Does your brand have an OVS or Operating Values System?
Most of us understand that our computers have a foundational operating system or OS. It’s the interface between a computer user and computer hardware.
Your computer’s OS is vital software that performs all the basic tasks like file management, memory management, process management, handling input and output, and controlling peripheral devices such as disk drives and printers. Without it, your computer would be a large paperweight.
Like computers, companies and their brands also need an OS. Often a company’s OS is expressed as their production process or internal work methods. The rational ways they do what they do.
I would like to suggest that organizations get an OVS (Operating Values System) in order to function properly and to help support the Purpose of a company.
“89% of executives say companies that lead with purpose have a competitive advantage in today’s marketplace.” - Porter Novelli’s 2020 Executive Purpose Study
Here’s why I think having an Operating Values System is so important.
Over my career working on some of the world’s most famous and successful brands, I noticed that they had two things in common: Well thought out purpose with well-articulated values, and great customer/employee experiences.
What is the relationship between a brand’s experiences and its purpose and values?
Here’s my take. And it is quite simple.
While your Purpose is your WHY and the elevator speech for your company, your “Values” provide a framework for how people in your organization make good decisions.
Not perfect decisions mind you, but decisions. Values (sometimes referred to as Principles) are a brand’s Constitution. Your “We the people…”, articulating the things you stand for — but more importantly, it has things you stand against.
Why is it so vital?
It helps you “land” your brand to the customer at critical moments of truth? It helps you have a North Star for executives to make sound decisions, and it declares your values publicly so that customers/employees can decide if your brand is for them.
An Operating Values System has two components. A clearly articulated Purpose statement, and underlying set of Values or Principles.
While the Purpose Statement is an important piece of any modern business today, it’s the Values that are the real magic. The soil in which it which Purpose either grows or withers.
The problem is that so many Purpose Statements and Values or Principles are often locked up in Powerpoints and boardroom walls. They are not “lived” on the factory or retail floor. Many values are bland and expected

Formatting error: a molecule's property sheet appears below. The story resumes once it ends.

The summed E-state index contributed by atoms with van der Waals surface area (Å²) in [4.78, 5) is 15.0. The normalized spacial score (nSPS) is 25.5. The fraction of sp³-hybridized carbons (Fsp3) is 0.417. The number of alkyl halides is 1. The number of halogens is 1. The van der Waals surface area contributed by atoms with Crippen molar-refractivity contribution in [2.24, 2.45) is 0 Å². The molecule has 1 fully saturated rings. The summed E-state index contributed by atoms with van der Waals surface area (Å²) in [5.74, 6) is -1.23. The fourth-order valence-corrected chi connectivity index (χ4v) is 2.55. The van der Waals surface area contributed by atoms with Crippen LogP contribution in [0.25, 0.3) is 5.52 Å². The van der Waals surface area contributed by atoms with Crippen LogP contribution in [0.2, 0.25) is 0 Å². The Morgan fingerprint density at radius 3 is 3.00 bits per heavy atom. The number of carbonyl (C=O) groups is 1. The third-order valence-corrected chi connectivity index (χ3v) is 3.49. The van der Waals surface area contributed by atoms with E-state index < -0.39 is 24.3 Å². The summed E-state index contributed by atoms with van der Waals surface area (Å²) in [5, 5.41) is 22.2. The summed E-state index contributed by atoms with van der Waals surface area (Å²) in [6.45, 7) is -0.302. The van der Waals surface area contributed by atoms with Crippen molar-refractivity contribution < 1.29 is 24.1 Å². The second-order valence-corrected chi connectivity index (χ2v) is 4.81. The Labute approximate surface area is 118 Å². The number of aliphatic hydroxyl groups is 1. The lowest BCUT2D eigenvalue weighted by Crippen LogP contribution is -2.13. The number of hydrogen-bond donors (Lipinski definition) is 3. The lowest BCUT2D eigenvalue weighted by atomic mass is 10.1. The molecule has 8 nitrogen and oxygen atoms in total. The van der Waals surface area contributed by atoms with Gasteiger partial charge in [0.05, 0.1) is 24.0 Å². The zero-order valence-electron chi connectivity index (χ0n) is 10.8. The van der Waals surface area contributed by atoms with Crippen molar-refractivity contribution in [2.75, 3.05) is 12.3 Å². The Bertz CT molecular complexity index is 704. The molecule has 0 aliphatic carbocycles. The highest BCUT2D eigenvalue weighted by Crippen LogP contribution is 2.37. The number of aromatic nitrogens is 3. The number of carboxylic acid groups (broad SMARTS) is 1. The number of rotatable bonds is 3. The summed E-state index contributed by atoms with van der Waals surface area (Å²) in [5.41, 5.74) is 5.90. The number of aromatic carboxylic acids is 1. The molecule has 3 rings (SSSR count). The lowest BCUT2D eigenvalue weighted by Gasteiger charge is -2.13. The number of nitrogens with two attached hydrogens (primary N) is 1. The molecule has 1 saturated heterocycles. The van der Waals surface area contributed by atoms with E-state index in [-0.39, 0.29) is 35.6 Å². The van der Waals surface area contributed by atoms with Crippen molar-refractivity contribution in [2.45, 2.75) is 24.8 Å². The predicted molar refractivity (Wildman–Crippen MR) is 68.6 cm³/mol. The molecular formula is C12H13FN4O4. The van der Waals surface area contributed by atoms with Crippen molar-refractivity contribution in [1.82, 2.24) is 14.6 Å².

Clients often talk to me about the importance of their company culture. Often company’s talk about culture as access to ping pong tables, fancy offices and company fitness spaces. While these things might add proof to your culture, they are not values or culture. Culture is best expressed by how you act and behave. Values are the oxygen that Culture needs to survive. Culture, like Brand, is the total sum of the shared experience of values and purpose more than any physical offering.
“We believe that it’s really important to come up with core values that you can commit to. And by commit, we mean that you’re willing to hire and fire based on them. If you’re willing to do that, then you’re well on your way to building a company culture that is in line with the brand you want to build.” - Tony Hsieh, CEO, Zappos
The value of OVS for brands.
Here is the real value of an OVS for brands. When your leadership, your employees, your board members, and your suppliers understand your Values, they are able to make fast and good choices that ultimately affect your brand’s perception and the experience for your customers.
However, when a company’s principles are vague, motherhood-ish or missing altogether, it’s like running DOS, the people delivering the brand experience have no guidance system in which to make good decisions and the OS often crashes and devolves into disorder.
As mentioned earlier, if the purpose of a Purpose is to articulate the essence of the brand. It’s “WHY”. Then the purpose of Values is to further dimensionalize the purpose in order to help people make the type of decisions that are in the spirit of it.